Jack Davis 1924-2016

Early Influences, tribute

It was with great sadness that I learned of the passing of Jack Davis this week. Along with Mort Drucker, he was one of my earliest art influences, mostly from the pages of Mad Magazine in the late sixties and early seventies. Only recently had I begun to discover and appreciate his work with the early EC horror and war comics, and the wonderful work he did for movie posters in the seventies, numerous covers for TV Guide and Time magazine, and some truly spectacular album cover designs for various artists in the sixties and seventies. I’ve gathered here a small tribute with some of my favorite Jack Davis images.

My Life in Pictures Part Fourteen – Norman Rockwell

Early Influences

normanrockwell1All the time I was growing up, whenever anyone would talk about ‘famous illustrators’, there really was only one name that would pop up. Norman Rockwell was the one illustrator that most people could name, and I can’t remember a time when I didn’t know of his work. I’d seen his artwork on back issues of the Saturday Evening Post, framed prints, reprinted on phone book covers, you really had to have lived a hermetic lifestyle to have avoided seeing Norman Rockwell’s art at some point. I was introduced to his ‘collected work’ by an artistic friend of mine when I was still in grade school, and I marveled at the attention to detail, but by the time I got to college, his work had generally fallen out of favor, and thought of as ‘old fashioned’ and ‘cliche-ridden’ and portraying a bygone America that may well have never actually existed.

normanrockwell2I have, however, always remained a huge fan of his work, and there are several of his pieces which I still find absolutely stunning in their beauty and composition. I had the good fortune of attending a showing of his original art in Nashville a few years back (would have been around 2015 or so), and once again found myself just awed by his masterful brushwork and attention to detail. The piece below of the boys at the ‘old swimming hole’ was one of the originals I got to see, and I swear I must’ve stood staring at the wet hair on the central boy for a good 15 minutes. Long before I even knew what an ‘illustrator’ was, or before I would eventually become one of its ranks, Norman Rockwell was, and will always be the gold standard.




My Life in Pictures Part Thirteen – The Funny Pages

Early Influences

Krazy3Another of my early influences were the newspaper comics. However, by the time I was reading them, which would have been somewhere between 8 and 10 years old (1970-72), the newspaper comic strip was well past its prime. The size allotted for daily strips had shrunk to nearly half the size that they once inhabited, and the the sunday strips were a mere shadow of their once glorious past. I discovered older comic strips in ‘nostalgia magazines’ and in comic strip collections in the library, and marveled over the artwork that made the daily paper I was reading look pale in comparison.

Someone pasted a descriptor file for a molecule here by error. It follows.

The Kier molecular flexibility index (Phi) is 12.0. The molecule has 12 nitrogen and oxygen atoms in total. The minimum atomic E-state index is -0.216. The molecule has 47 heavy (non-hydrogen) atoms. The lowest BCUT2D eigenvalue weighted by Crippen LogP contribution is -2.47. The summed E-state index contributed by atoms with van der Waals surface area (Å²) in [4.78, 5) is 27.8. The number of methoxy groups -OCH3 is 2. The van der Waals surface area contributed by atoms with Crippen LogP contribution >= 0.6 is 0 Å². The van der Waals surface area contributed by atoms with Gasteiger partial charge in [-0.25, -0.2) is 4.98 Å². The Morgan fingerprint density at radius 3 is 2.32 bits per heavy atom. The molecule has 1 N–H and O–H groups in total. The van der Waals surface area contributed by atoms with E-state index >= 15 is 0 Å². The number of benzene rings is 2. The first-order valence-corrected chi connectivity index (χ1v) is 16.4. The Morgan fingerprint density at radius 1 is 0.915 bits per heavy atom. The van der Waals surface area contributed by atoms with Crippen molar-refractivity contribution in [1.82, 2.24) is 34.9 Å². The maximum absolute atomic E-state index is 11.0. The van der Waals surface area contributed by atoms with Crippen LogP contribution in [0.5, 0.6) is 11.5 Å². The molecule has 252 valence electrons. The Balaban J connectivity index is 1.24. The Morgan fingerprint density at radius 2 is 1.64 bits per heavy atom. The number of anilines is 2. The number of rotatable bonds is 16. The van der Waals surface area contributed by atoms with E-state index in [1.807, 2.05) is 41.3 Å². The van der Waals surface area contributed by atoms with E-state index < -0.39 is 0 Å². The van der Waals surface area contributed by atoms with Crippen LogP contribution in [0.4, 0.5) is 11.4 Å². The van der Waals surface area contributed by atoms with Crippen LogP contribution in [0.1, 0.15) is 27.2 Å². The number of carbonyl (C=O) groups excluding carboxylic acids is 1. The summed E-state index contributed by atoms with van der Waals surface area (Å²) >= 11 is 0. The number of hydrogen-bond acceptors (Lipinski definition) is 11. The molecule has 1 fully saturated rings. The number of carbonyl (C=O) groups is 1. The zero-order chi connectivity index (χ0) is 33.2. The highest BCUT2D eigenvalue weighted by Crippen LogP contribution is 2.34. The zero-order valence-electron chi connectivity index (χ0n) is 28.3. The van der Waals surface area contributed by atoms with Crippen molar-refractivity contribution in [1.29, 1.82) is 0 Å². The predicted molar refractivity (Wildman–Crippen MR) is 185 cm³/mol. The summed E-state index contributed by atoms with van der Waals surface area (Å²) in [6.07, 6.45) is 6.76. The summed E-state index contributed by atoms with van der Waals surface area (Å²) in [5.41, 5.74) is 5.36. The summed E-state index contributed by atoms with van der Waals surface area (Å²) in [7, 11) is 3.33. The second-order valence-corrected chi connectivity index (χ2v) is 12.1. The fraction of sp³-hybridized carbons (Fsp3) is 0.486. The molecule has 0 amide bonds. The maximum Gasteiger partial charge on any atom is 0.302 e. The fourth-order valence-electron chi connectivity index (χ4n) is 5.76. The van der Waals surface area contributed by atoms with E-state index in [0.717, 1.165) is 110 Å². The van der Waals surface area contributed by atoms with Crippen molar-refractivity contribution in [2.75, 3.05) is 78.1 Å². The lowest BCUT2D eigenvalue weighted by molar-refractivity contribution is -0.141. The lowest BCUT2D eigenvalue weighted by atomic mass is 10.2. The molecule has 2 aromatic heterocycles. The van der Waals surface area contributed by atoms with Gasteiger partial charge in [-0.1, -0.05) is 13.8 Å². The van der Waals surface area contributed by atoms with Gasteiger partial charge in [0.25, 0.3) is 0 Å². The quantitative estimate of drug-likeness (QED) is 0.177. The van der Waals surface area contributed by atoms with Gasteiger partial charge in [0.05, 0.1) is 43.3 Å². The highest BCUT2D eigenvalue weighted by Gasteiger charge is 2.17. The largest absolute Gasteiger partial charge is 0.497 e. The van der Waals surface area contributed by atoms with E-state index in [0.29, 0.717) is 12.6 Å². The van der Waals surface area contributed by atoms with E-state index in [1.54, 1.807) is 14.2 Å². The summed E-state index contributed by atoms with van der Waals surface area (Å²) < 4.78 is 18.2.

My first love, as far as newspaper comics went, was, of course, Peanuts by Charles Shultz. I tended to gravitate towards the earlier strips from around the late fifties and early sixties that were collected in paperback anthologies, rather than the current crop that appeared in the daily paper at the time. Snoopy had just begun his elaborate fantasy life, and, in effect, had hijacked the strip from the Charlie Brown/Lucy/Linus crowd (who I found much more interesting, with their discussions of topics like depression and loneliness and angst).

charliebrown1However, from an illustration standpoint, the Peanuts world was less than fascinating. A product of its times, and perfectly fitted towards the shrinking available space, with its simple iconic characters and minimal detail. I had some other favorite strips that I found less interesting to read, but more intriguing to look at for their drawing skills. Alley Oop was one that appeared in our local newspaper that really captured my imagination (and my fascination with dinosaurs didn’t hurt).

alleyoop1Another strip from our local paper that frequently inspired me was Prince Valiant. Usually only one or two panels and confined to the Sunday paper, but oh what beautiful artwork.

princevaliantEventually, through my reading on comics history in the library, I discovered Krazy Kat and the world of George Herriman. I was enthralled by his endless variations on the simple theme of a brick throwing mouse and the love triangle between Ignatz the mouse, Officer Pupp and Krazy Kat (who could either be a girl or boy depending on the daily whim of the cartoonist), and the crazy shifting backgrounds, and the wonderful wordplay and panel design. I don’t think any cartoonist has come close to Herriman in terms of creating ‘art’ out of the daily comic strip.


Krazy4Of course these strips were all WAY before my time, and even today they seem more innovative and original than anything that has been created since.

Krazy1The daily newspaper comic has greatly diminished in the passing years to the point where I rarely, if ever, bother reading the sunday comics section. A few other great strips, however, demand an honorable mention; Pogo by Walt Kelly,  Bloom County by Berkely Breathed, Calvin and Hobbes by Bill Watterson, Cul De Sac and Richard’s Poor Almanac by Richard Thompson and Mutts by Patrick McDonnell.

My Life in Pictures Part Eleven : Education and First Jobs